Mechanical Response and Damage Evolution of High-Strength Concrete Under Triaxial Loading
Current weapons effects modeling efforts rely heavily on quasi-static triaxial data sets. However, there are fundamental knowledge gaps in the current continuum modeling approach due to limited experimental data in the areas of dynamic effects and damage evolution. Arbitrary scalar values used for damage parameters have experimentally unverified mathematical forms that often do not scale to different geometries, stress states, or strain rates. Although some preliminary tests have been performed through dynamic triaxial compression experiments, the results are difficult to interpret due to changes in specimen diameter and length-to-diameter ratio. In this study, a high-strength concrete (f’c ∼130 MPa) was investigated under triaxial loading conditions at confining pressures up to 300 MPa. Three cylindrical specimen sizes were used to determine size effects, including 50 × 114 mm, 25 × 50 mm, and 25 × 13 mm. For a limited number of specimens, X-Ray Computed Microtomography (XCMT) scans were conducted. It was noted that size and length-to-diameter ratio have substantial effects on the experimental results that must be understood to determine dynamic effects based on specimen geometries used in dynamic triaxial compression experiments. Additionally, by quantifying pore crushing and crack development under a variety of triaxial loading conditions, future multi-scale modeling efforts will be able to incorporate systematically defined damage parameters that are founded on experimental results.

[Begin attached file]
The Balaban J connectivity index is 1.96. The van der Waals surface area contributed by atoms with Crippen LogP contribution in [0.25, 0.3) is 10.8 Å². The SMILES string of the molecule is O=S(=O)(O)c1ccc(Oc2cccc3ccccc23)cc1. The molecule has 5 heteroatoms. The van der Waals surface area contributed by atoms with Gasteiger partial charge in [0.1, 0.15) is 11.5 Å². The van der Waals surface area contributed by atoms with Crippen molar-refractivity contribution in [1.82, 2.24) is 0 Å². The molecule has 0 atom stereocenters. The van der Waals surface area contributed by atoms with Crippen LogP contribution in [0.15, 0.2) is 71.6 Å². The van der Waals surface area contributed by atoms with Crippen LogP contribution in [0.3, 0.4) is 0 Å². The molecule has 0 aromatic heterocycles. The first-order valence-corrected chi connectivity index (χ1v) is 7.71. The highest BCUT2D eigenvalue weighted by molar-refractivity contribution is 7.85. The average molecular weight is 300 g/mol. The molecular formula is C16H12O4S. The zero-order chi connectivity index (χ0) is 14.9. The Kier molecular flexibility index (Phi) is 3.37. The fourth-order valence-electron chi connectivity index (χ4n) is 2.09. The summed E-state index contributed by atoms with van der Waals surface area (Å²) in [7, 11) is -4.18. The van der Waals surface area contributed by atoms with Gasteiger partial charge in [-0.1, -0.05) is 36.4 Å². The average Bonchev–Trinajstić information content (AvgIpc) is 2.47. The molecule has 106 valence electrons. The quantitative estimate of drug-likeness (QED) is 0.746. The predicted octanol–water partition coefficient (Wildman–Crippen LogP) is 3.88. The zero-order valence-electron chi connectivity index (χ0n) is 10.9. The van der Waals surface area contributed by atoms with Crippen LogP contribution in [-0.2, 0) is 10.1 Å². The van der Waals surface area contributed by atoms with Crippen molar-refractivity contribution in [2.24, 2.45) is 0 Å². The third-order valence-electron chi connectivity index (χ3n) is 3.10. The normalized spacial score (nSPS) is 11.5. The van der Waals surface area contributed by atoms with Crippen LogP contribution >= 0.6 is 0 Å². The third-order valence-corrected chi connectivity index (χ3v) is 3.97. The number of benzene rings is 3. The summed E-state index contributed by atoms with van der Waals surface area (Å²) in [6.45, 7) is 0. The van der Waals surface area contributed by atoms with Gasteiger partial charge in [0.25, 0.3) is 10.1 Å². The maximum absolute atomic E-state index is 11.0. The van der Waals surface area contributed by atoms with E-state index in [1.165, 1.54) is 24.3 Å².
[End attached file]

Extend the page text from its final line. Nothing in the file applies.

KeywordsTriaxial loading High-strength concrete Damage Aspect ratio Micro-CT
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